© Adam Oswell / WWF
Mekong Flooded Forest
The Mekong Flooded Forest (MFF) Landscape is a spectacular 27,000km² complex of freshwater ecosystems including wetlands, sandy and rocky riverine habitats in northern-central Cambodia, bordering the South of Laos. 

Along the 180km stretch of the Mekong within Cambodia’s Kratie and Stung Treng provinces, deep pools host one of the world's most diverse and prolific freshwater ecosystems and unique habitats for an estimated 411 species of inland fish, 37 species of mammals, 281 species of birds, 52 species of reptiles and amphibians, and 674 species of vascular plants.

Threats
Overfishing, particularly in the mainstem of the Mekong River is directly and indirectly affecting fish populations in the Lower Mekong. Additionally, overharvesting of fish in the Tonle Sap Lake and River is contributing to declining populations of migratory species reliant upon the Lower Mekong for critical life-cycle habitat needs.

As of 2019, there are seven hydropower dams currently operating within and around the MFF. The latest and biggest Lower Sesan II Dam has caused large-scale destruction and community displacement via roads, reservoirs and flooding. In addition to such infrastructure developments, land conversion including economic land concession, social land concession, and mining concessions are also driving habitat loss.

Meanwhile, illegal logging and land encroachment through appropriation of traditional lands have resulted in landless communities and land tenure issues which, too, lead to the overexploitation of natural resources and the hindrance of self-governed, sustainable natural resources management. Illegal wildlife trade, driven by poverty and weak enforcement, is also having direct and significant impacts on many threatened and endangered species.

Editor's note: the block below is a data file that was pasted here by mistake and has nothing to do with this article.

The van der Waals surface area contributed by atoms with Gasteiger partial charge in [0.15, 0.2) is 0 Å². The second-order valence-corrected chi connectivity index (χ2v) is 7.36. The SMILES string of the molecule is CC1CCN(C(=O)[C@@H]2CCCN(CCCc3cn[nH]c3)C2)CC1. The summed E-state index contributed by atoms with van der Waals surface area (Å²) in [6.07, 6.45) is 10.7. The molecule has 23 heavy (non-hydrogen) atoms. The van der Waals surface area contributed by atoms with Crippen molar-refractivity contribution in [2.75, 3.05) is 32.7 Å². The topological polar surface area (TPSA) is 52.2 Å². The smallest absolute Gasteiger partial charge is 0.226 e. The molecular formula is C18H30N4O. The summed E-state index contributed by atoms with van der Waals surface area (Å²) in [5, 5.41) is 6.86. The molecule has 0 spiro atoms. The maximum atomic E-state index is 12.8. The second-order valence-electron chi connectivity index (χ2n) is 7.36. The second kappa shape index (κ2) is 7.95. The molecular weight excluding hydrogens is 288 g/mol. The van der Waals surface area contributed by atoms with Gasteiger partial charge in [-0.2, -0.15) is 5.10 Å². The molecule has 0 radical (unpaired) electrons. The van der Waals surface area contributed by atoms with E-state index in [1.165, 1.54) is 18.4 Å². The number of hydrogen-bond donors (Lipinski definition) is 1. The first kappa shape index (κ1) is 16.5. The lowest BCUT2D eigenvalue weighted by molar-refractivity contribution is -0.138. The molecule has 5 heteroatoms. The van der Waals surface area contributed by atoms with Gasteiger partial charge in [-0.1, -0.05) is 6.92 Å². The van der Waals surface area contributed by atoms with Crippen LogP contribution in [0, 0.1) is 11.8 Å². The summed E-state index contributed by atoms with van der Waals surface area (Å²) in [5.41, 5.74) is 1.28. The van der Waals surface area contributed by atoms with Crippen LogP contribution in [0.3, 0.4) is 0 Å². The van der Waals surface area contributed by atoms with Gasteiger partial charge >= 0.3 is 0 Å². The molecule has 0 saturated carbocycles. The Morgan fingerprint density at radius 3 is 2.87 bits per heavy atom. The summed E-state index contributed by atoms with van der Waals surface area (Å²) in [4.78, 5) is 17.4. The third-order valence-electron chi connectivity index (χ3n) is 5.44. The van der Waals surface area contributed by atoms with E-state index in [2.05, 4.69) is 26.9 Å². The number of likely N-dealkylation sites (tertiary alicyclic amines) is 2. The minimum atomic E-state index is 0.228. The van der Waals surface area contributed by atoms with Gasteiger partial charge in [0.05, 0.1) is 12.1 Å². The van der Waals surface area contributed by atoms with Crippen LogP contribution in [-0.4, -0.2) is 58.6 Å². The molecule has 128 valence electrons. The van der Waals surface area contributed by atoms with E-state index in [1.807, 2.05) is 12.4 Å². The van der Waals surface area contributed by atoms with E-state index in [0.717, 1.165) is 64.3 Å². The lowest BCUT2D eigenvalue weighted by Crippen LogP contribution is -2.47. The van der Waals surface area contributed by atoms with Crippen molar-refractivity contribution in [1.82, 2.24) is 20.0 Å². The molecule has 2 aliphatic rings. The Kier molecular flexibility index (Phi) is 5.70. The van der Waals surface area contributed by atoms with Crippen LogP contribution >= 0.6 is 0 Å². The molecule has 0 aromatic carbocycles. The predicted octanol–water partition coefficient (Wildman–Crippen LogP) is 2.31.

What WWF is doing

In order to protect the MFF, its wildlife and natural resources and the communities who depend on them, we are working with partners to:

  • Support local communities in sustainable natural resource management, such as through education, legal rights and land tenure, community forestry and fisheries and alternative livelihood development
  • Provide financial and technical support to the government for the development and management of protected areas
  • Monitor biodiversity and conduct wildlife research to inform conservation strategies
  • Engage the private sector to promote sustainable commodities, sustainable mining and low-impact renewable energy alternatives
  • Promote inclusive governance of natural resources and policymaking by facilitating discussions between representatives of the government, communities and businesses